Cleantech’s Comeback

What we learned from the collapse of investment in Cleantech 1.0 and how we can ensure the success of Cleantech 2.0.

By Michael Kearney, Senior Associate, The Engine

Michael Kearney is a Senior Associate at The Engine. He holds a Ph.D. from MIT Sloan School of Management, where his research focused on frictions in the commercialization of science, regulatory barriers to innovation and entrepreneurial strategy. Previously, he led development efforts at a cleantech startup called Ambri. Mike received an M.S. in Technology and Policy from MIT and a B.A. from Williams College

Lessons from Cleantech 1.0

In a thoughtful review of financial returns during Cleantech 1.0, Gaddy, Sivaram, and O’Sullivan (2016) evaluate the returns to cleantech venture capital investments relative to those in other sectors. Of the $25 billion that investors placed in cleantech firms from 2006–2011, they lost more than $12.5 billion (over 50%). Moreover, whereas successful cleantech investments returned 8.6 times the initial investment to VC firms, similarly successful investments in software companies returned 11.6 times the initial investment, and this likely understates the overall difference as cleantech companies in the sample were more likely to fail.

More change is necessary

These developments are exciting, but they could be largely immaterial if the commercialization path for cleantech companies is not streamlined. There remain significant barriers to the scale-up of clean technologies, barriers that stem not from the inherent technical challenges of innovation, but rather from the market dynamics within which these technologies have to compete.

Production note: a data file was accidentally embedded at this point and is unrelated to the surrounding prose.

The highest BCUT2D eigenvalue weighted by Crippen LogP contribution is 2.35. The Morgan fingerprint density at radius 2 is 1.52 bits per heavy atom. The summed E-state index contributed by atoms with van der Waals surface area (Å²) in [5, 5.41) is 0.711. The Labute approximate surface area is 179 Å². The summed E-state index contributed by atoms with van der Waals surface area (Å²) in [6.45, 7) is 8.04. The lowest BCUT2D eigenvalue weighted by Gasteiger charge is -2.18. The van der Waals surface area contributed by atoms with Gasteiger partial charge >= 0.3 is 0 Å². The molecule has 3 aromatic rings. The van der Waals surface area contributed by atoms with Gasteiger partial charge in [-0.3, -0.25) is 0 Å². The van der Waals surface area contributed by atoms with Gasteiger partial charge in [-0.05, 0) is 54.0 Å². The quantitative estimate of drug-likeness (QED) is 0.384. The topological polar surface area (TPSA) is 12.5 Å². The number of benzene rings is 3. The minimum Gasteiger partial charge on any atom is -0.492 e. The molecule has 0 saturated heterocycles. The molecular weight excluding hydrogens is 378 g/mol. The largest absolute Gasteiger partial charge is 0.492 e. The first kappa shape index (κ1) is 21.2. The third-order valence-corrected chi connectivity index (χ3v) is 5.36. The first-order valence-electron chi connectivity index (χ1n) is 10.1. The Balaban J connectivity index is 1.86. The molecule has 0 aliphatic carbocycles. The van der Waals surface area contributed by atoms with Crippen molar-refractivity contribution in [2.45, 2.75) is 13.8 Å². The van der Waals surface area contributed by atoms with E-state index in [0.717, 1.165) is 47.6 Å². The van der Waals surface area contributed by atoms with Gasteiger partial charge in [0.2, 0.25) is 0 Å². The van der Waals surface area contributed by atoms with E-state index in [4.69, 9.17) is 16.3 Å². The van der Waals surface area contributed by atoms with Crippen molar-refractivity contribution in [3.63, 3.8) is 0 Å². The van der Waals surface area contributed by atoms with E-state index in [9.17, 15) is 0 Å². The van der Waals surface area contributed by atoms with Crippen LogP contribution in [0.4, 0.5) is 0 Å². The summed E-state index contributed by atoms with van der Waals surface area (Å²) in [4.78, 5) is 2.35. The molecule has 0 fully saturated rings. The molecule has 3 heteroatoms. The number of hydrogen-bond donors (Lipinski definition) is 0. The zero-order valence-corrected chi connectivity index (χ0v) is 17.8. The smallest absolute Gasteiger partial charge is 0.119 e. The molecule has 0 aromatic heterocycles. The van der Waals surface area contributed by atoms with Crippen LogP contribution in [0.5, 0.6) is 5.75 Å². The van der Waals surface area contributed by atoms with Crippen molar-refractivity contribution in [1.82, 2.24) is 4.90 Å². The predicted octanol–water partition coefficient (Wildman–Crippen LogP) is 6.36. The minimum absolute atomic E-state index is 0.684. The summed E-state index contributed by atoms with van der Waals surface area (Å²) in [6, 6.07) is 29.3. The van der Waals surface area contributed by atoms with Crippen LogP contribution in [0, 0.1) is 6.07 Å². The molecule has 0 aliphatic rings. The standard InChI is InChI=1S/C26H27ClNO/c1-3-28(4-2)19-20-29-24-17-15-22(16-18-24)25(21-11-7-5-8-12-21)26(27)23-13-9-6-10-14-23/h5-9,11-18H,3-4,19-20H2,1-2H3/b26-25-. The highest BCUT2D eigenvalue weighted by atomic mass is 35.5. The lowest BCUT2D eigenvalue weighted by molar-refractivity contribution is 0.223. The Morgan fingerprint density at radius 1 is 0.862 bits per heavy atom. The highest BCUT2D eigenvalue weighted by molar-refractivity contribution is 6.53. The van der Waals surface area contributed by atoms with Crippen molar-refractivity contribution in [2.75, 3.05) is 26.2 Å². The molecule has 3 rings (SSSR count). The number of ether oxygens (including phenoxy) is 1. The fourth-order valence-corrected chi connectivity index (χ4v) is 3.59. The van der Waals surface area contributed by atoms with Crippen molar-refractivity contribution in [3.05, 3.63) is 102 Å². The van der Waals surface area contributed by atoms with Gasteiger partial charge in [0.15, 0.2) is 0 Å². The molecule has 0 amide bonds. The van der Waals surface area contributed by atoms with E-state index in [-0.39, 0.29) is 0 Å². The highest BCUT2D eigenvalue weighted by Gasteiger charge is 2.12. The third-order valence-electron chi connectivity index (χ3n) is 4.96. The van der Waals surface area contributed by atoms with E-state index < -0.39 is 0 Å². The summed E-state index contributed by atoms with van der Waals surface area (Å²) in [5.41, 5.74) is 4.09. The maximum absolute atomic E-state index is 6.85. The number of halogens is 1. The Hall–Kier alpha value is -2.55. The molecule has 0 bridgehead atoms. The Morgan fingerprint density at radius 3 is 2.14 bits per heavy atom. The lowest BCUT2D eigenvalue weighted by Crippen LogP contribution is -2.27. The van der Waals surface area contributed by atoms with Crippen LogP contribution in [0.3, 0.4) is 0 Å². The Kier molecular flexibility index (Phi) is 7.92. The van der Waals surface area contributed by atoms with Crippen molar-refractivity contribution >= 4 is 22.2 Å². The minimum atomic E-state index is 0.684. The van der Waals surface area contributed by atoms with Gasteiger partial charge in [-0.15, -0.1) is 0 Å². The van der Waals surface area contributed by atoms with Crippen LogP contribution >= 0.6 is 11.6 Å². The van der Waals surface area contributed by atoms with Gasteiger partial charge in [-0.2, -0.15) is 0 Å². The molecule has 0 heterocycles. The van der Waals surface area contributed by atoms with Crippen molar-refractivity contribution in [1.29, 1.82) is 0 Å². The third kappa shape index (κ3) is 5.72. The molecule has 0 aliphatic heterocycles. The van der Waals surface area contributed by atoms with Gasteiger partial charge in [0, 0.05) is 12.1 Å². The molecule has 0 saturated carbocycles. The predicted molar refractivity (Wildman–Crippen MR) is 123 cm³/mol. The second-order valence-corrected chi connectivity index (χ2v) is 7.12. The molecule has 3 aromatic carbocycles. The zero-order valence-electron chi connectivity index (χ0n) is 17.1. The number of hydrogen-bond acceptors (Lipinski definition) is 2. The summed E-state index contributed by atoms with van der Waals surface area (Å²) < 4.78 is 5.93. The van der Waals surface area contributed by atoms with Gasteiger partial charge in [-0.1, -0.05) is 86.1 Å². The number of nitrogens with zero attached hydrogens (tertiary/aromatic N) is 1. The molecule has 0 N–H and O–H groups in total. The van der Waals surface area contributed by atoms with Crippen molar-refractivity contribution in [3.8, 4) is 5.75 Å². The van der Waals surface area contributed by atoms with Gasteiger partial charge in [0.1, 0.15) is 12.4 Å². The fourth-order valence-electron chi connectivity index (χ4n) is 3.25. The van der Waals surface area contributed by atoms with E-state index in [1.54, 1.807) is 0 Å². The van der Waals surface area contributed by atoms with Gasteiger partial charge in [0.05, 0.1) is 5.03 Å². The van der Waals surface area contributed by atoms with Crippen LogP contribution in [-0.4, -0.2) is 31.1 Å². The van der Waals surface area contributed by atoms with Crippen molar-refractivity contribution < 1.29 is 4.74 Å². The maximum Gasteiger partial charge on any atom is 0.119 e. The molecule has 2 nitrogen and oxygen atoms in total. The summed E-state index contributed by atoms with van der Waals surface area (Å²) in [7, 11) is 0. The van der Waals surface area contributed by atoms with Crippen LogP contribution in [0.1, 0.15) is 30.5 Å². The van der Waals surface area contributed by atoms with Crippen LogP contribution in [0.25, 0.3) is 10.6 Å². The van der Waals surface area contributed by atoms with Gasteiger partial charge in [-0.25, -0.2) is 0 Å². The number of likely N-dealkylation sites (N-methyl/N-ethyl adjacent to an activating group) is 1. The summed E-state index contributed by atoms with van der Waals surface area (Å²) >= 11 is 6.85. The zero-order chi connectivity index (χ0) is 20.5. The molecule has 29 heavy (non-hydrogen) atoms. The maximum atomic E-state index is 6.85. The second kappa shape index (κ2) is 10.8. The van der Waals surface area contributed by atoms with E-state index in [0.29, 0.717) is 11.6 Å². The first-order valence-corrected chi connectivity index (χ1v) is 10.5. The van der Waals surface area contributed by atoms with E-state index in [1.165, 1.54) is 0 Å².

Considering New Regulatory Frameworks

Unlike drug development, where there is a federally regulated but clear path to commercialization that delineates appropriate value inflection points across the life of technology development, the energy sector in the U.S. is regulated within each state, across collections of multi-state actors, and at the federal level. It is an opaque framework that encourages incumbents to be risk-averse and limits those incumbents’ ability to experiment with new technology.

A National Deployment Effort

Barriers to cleantech commercialization exist across stages of deployment for clean technologies from pilot projects to broad-scale commercialization. A National Deployment Effort that nurtures technologies from pilot projects to massive impact is necessary. Historically, the U.S. government has played an active role in later-stage commercialization efforts of foundational technologies, and that same effort is required for cleantech going forward.

Moving Forward

The data is clear: the investment community is currently rising to the challenge of supporting the next generation of clean technologies. It is doing so with new approaches and coalitions that address long-standing asymmetries between cleantech innovation and investment structures.

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